DescriptionIn 2015, South-Korea and Japan came to a ‘final and irreversible’ agreement concerning the so called ‘comfort women’ who were in fact victims of a system of sexual slavery implemented by the Japanese authorities during the Second World War. The agreement establishes a victim-fund to which Japan made a substantial donation and Japanese officials have also offered apologies. One could argue that these measures settle the issue, because there finally appears to be atonement for the victims. This contribution, however, argues that the agreement signals the next stage in a complex process of denial through which the Japanese authorities have structurally denied the victimhood of the women. This conclusion is based on an analysis of the historical process of denial and a reflection on its implications, which reveals interesting insights concerning how denial operates in the context of this particular case. The analysis shows that the denial by the Japanese authorities takes different forms and performs several functions throughout the historical process. Moreover, the victims themselves greatly influence the denial dynamic. Finally, the analysis reveals the detrimental impact that denial has on victims and how it leads to a state of continued victimization of the women, despite the recent agreement.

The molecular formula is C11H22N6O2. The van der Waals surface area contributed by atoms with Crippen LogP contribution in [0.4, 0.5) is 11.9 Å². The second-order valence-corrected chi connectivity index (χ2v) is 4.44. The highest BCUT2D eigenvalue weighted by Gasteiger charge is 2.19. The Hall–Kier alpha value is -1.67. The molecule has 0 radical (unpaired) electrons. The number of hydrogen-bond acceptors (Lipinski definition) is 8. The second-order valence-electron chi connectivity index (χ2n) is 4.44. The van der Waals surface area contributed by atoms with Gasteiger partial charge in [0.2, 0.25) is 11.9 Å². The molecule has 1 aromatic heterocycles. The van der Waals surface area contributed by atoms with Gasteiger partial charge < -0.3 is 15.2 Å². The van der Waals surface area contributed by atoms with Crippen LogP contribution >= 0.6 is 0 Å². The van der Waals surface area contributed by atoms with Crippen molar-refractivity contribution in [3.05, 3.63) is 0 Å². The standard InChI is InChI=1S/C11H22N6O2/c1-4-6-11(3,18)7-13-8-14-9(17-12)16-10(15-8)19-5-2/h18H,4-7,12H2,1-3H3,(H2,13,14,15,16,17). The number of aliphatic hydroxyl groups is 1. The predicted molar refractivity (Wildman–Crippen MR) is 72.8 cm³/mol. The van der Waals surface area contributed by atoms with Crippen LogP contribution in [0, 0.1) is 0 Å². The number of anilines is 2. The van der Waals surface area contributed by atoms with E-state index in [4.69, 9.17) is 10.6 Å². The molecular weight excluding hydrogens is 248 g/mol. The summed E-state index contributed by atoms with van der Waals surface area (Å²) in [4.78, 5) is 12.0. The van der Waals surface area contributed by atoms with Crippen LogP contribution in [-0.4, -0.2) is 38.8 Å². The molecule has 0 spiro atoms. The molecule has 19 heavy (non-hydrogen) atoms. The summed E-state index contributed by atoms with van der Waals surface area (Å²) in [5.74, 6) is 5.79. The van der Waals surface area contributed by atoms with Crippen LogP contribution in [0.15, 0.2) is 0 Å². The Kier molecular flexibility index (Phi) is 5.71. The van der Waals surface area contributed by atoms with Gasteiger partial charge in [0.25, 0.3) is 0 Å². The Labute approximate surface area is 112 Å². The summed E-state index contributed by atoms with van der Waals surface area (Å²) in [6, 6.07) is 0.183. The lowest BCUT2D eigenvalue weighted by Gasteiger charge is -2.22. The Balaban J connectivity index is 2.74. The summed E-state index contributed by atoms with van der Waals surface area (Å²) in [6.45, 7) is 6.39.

|Period||15 Sept 2017|
|Event title||Annual Conference of the European Society of Criminology: Challenging ‘Crime’ and ‘Crime Control’ in Contemporary Europe|
|Location||Cardiff, United Kingdom|